OOOH, actually reminds me of a post I never got round to doing on Hannah and James and their tent at the Salone Mobile in Milan earlier this year and the article based on Bricolage in the FT “How To Spend It” Magazine . Coming right up. I’m breathless. Quelle horreur!

EARTHLY delights


for he’s a jolly good carver

Miguel de Almeida encapsulates the modern designer. An accomplished graphic designer with quite an elegant eye, Mr. de Almeida also loves to cook. And cook he can! We’ve known each other for years now – he is the other half of one of my dearest friends. An invitation to a “light supper” at their elegantly – this word applies quite a lot to Mr. de Almeida – appointed flat is a good-hearted ruse that transpires to be more of a culinary tour de force. Portugal-born, London-based Miguel has also written a book on cooking inspired by the multicultural influences of food in the capital from the perspective of an outsider. He is currently working on his second book, a coronary-inducing, finger-licking ode to the dessert. The tasting sessions chez Miguel are legendary. Forget calorie-counting and just give in to the great big waves of sugar rush. What marks Miguel out is that not only is he an accomplished cook and talented designer he is also a brilliantly sensitive photographer. Mr. de Almeida also happens to be one of the loveliest people I know.

I recently sent him some questions by email. Here are his responses, unabridged.

What inspires you to cook?

My passion for eating and sharing my dishes with the ones whom I love the most. I also strive to share the Portuguese cuisine, which is often overlooked, to a new audience.

What informs your cooking style?

Firstly, my own culinary heritage. All the meals that I watched my grandmother cook became engraved in my mind. Secondly, the incredible daily produce and varied cultural references I find and use in the city in which I live, London. These are the main factors that contribute to my style which is relaxed and homely but embraces global influences.

Pastéis de Feijão – Traditional red kidney bean cakes

Do you look to other sources for inspiration apart from the culinary-related? Could you list them if so?

I enjoy looking at the work of food photographers Jonathan Lovekin and Con Poulos which influence the way I like to photograph my dishes. As a graphic designer I draw influences from an array of designers and artists like Glaser, David Hillman and Bill Viola to name a few.

Your main profession is graphic design. What similarities do you find between graphic design and cooking?

I believe the cooking process is extremely similar to that of the design process and vice-versa. For instance, following a recipe is like following a design brief as in both processes there is an end product that is achieved by going through a series of steps, which involve research, experimentation, creation, finessing, presentation.

What stylistic tricks, if any, do you use to enhance the look of a dish before photographing it?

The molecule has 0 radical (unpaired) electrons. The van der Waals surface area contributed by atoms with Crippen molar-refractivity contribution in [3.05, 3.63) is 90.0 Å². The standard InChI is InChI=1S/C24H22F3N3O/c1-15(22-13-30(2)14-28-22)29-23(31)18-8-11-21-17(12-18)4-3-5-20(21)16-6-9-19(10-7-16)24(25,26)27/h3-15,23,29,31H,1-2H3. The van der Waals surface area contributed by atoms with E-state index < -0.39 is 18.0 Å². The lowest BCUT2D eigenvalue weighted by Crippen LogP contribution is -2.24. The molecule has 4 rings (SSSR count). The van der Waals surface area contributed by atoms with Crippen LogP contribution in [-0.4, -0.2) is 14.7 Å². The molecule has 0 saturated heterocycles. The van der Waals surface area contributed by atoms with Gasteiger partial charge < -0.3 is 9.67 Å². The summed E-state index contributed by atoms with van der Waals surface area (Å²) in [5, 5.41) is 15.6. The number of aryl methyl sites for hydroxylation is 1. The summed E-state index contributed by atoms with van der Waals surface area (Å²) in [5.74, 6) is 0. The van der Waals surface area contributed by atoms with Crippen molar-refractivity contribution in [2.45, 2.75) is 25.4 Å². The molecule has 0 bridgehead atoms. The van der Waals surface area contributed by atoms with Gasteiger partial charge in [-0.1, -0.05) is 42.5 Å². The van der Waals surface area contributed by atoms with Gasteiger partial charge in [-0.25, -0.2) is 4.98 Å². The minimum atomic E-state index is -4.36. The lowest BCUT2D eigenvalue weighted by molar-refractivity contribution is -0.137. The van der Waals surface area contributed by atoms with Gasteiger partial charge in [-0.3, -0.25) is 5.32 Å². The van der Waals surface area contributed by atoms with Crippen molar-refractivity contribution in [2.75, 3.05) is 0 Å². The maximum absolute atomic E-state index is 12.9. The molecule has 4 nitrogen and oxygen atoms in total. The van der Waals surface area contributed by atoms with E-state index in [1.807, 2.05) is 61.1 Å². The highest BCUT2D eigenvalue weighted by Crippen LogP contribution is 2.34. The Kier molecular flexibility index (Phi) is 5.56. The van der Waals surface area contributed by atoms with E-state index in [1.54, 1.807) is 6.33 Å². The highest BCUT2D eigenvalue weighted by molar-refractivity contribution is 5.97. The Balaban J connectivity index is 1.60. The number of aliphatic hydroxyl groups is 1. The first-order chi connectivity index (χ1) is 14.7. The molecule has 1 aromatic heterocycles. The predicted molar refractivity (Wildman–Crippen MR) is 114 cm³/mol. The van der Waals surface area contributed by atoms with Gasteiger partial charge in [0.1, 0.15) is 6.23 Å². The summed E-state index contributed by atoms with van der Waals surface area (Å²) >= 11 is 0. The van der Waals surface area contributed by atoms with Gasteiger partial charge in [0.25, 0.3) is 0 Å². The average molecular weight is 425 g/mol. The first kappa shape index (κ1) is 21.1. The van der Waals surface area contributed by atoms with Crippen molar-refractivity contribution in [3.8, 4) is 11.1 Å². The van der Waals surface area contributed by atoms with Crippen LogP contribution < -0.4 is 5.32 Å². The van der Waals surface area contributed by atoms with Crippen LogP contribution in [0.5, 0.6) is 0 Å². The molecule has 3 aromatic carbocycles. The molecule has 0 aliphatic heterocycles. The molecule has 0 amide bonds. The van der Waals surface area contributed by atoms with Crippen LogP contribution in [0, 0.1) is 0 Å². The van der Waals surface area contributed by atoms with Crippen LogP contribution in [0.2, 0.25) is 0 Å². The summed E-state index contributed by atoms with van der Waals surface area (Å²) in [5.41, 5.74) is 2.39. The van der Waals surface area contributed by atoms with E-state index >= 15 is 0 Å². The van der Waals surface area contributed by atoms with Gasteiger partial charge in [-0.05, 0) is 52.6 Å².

I believe when photographing a dish, we should focus primarily on the food, therefore I place my food into very simple crockery pieces, mainly in white, so that we can see clearly the colours and textures of the food. No photographic tricks, gels, colourings are used. I photograph my dishes with a Canon 500D equipped with a 50mm macro lens, which are all lit with natural light.

If you could compare yourself to a fashion designer who would it be?

I have always loved the work of Jil Sander and Alves/Gonçalves who are a brilliant Portuguese duo.

Octopus Rice and slices from Tomar

What food trends do you predict?

I predict that we are going to see a continuation on the present notions of artisan, hand-made, local, home-made food due to the ongoing economic crisis, a time when we go back to our basic values. I think more and more people are going to start growing their own produce, home-cooked meals instead of splashing out on restaurants, sharing their knowledge between friends and family. With all “doom and gloom” people will always find reassurance at home.

What are your opinions on current trends and could you list them?

Global “tapas/mezze” style sharing – We have seen attention on this type of serving, simpler, humbler approach, bringing people together which I think is fantastic.

Cocowater – Nutritious drink for summer although too hyped by celebrities

Nordic cuisine – Unfussy, fresh and balanced cuisine packed with oily fish, and berries – it is great to see herring become popular again.

Tea is cool – Drinking tea/hosting tea parties where we show-off our baking abilities on a tight budget – maybe it is time to move on from the cupcakes brigade.

Do you see any similarities/ disparities between food and fashion?

I believe trends are set by creative masters, whether they are renowned chefs or Couture designers. The general population regard food very differently from fashion but increasingly both are marketing led. I think in both fields, we can find products that serve a mass market or a very specialized and prestigious audience. Although food has a intrinsic survival quality about it, both share sensorial stimulation through shapes, colour, texture. Both fashion and food have a capacity to influence how people experience their lives through materiality or sustination.

Mig xxxx

Baked pears in Port, mixed spices and quince

visit

westcoastcooking.wordpress.com

all images subject to copyright. Miguel de Almeida